Be Grateful While You Still Have The Time To Be

Where else to start but from the beginning. Here goes.

I’m S.E. and I’m a husband, a father, a brother, an uncle, a writer, and a veteran among other roles I’ve taken up.

I grew up on a small island country in the Pacific called the Republic of Palau, population just over 18,000. It’s a great place to grow up for many reasons, including year-round tropical weather and a tight-knit community.

Photo by Pixabay on Pexels.com

However, like most places, it’s not all sunsets and palm trees like you see in the photo. There are social and economic classes, and rules and norms that we either abide by or get treated as outsiders.

High School Years

Ironically, “Outsiders” was my name of my high school’s basketball and volleyball team. Also, in junior varsity, the word “Shasta” was printed on the back of our basketball shorts—across the buttocks area. I’m not exactly sure why, but the soft drink Shasta was pretty popular back then. My favorite flavor was Dr. Shasta. What’s yours?

Along with basketball, I played volleyball and tennis during my youth. I was pretty good at all three. During junior year I was selected to play for the junior national basketball team; unfortunately, the games were canceled because of a typhoon. I also represented my country in tennis from 7th grade until sophomore year.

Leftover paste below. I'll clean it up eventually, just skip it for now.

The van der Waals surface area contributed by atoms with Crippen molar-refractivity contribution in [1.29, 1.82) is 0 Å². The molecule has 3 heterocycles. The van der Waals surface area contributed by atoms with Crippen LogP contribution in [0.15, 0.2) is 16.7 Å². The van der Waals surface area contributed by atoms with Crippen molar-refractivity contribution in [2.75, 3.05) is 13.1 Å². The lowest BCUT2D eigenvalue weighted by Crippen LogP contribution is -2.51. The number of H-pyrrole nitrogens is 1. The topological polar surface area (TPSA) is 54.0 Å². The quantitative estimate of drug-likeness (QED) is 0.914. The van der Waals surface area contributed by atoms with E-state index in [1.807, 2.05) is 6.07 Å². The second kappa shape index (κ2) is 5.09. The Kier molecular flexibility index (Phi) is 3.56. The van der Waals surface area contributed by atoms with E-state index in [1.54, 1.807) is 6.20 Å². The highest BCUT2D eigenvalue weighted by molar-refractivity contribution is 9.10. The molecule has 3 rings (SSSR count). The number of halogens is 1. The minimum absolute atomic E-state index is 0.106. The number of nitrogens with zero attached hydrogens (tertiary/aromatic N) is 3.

I attended a private Christian academy from kindergarten until my junior year. In 2004, I transferred to the local public high school where I finished up my last year. I had literally grown up with many of my classmates from the Christian academy and I was very sad when I realized I had to change schools. The reason I transferred is a whole ‘nother story in itself.

After High School Years

After graduation, I impregnated my future wife, lost my mother to an illness she’d been battling for many years, and moved in with my grandma. I had actually been moving back and forth from my dad’s and my grandma’s during senior year.

I washed and vacuumed rental cars for money, worked as an assistant tour guide for money, sold fish for money, hunted for money. I pretty much tried to hustle my way through life, unsuccessfully.

I was becoming a drain on my father’s bank account and was taking advantage of my grandma’s maternal instincts. Basically, I was a grown-a** child with a baby on the way. He, my baby, was born 5 months after my mom passed.

Photo via Good Free Photos

Uncle Sam Comes A-Knocking

Enter Uncle Sam and the U.S. Army. I was the perfect target for the Army recruiters. Jobless. Broke. And desperate. The $1,000 signing bonus was all it took for me to put my signature on the enlistment contract. Yes. $1,000!

I felt like an idiot when I arrived at basic combat training and realized that some of my fellow soldiers got up to $10,000 and got to choose their duty stations after completing training—but I digress.

I made it through basic combat training and advance individual training and ended up stationed at Fort Lewis, WA (now called Joint Base Lewis-McChord or JBLM). My wife and son joined me here in the Pacific Northwest in 2007, followed by my little sister in 2008. My beautiful daughters joined our family in 2008 and 2011.